All Eyes On Clinton Ahead Of Denver Speech
MELISSA BLOCK, host:
From NPR News, this is ALL THINGS CONSIDERED. I'm Melissa Block.
ROBERT SIEGEL, host:
And I'm Robert Siegel.
At the Democratic Convention in Denver today, about six hours of speakers. They range from Massachusetts Governor Deval Patrick, to an unemployed North Carolina textile worker, to keynote speaker Mark Warner. He is the former governor of Virginia, and he's a candidate for the U.S. Senate.
BLOCK: The most widespread anticipation is for the final major speech of the night from Senator Hillary Clinton. She won 18 million votes in the long and contentious primary race against Barack Obama. And many questions remain about what she will say tonight to supporters who still believe she should be accepting the Democratic presidential nomination this week.
SIEGEL: Our colleague, Michele Norris, is in Denver, at the convention. And she joins us now from the Pepsi Center. Hi, Michele.
MICHELE NORRIS, host:
Hello, Robert. Good to talk to you.
SIEGEL: Good to talk with you. And I'd like to hear from you first about the much-reported tension between the Obama and Clinton camps. Is it real? How much tension is there between…
NORRIS: It is real. This is a convention that is as much about repair as it is about rallying the troops. You can feel that tension. You can hear that tension. You can see that tension on the convention floor, with Hillary Clinton supporters who are showing up with their Hillary Clinton buttons and their Hillary Clinton badges and their Hillary Clinton shirts, even though in some cases, their delegations ask them not to do that.
There's clear tensions between the two camps that are still working out details about what Hillary Clinton will say when she takes the stage, about what message she will deliver to her voters, still tensions about how they're going to work out the roll call vote later in the convention.
And this is something that - it's a real heartburn for the Obama campaign because they need both Hillary Clinton supporters, particularly those women voters that they still having a very hard time reaching. And it's a concern, to some degree, to Hillary Clinton. And when you talk to people in her camp, they note that this could affect her legacy, her standing on Capitol Hill, if it appears in any way that she somehow sullied the party here at the convention.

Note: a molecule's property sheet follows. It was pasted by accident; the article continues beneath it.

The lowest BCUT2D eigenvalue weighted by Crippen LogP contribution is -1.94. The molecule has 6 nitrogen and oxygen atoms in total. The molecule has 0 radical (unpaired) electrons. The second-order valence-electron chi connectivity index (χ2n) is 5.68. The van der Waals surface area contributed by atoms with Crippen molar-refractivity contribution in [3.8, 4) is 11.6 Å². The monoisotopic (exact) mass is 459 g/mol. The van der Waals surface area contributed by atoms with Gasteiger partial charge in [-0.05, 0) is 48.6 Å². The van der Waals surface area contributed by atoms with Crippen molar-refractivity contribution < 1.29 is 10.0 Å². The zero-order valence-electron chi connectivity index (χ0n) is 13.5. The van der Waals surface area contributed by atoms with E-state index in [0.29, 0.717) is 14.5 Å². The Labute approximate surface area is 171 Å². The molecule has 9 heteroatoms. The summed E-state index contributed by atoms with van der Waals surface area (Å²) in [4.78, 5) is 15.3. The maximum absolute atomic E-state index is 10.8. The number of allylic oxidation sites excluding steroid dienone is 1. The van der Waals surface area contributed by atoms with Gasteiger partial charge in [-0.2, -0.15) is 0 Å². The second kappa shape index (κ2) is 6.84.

SIEGEL: So - and the questions surrounding, say, the roll call, that's not for tonight, that would be for tomorrow night. The issue is whether Clinton delegates would all vote for Hillary Clinton, or whether what kind of speeches would be made on behalf of Hillary Clinton. What sorts of things are they dealing with here?
NORRIS: There are several things that they're working out. One of the questions is how the roll call would take place, whether her name would be entered into nomination, and whether people from a certain number of states would be allowed to vote for her, and then the question of whether it would continue and all the states would be able to cast their ballots, or whether someone - perhaps even Hillary Clinton - would cut off the voting and then Barack Obama would take the nomination by acclamation.
So there are a lot of these little details that are still being worked out, details about whether or not she would deliver a specific message to her voters, telling them that they should cast a ballot for Barack Obama, whether she would tell them to follow their hearts.
It's really amazing that they're still involved in these deep and fractious negotiations. Here at the convention, you would assume, particularly for a campaign that's been known for its discipline, that these are things that would have been worked out days, if not weeks ago.
SIEGEL: Well, tonight's other big event before Hillary Clinton's speech to the convention will be a keynote given by Mark Warner, former governor of Virginia, now a candidate for the open U.S. Senate seat from Virginia. You had a chance to talk with him, I gather, today. What does he say about this big moment?
NORRIS: He says he has a hard act to follow. He notes that Barack Obama delivered the keynote address four years ago and it wound up launching his political career. And he knows that, you know, keynote addresses, some are forgotten, some are quite memorable. He hopes to be in the latter category. But he knows it's going to be tough to meet the very high bar that Barack Obama set.
He said he's going to be talking about what he did in Virginia as governor, turning around the economy, and what he did to reach out to constituencies in Virginia that were firmly in the Republican camp, and how he reached across the aisle and really broadened the reach in the party. And he's going to be talking about how the Obama campaign could perhaps do the same thing.
SIEGEL: Okay. Michele, thanks a lot. Enjoy the convention.
NORRIS: I am enjoying it. Good to talk to you, Robert.
SIEGEL: Okay. Michele Norris, who is at the Pepsi Center in Denver at the Democratic National Convention.
NPR transcripts are created on a rush deadline by a contractor for NPR, and accuracy and availability may vary. This text may not be in its final form and may be updated or revised in the future. Please be aware that the authoritative record of NPR's programming is the audio.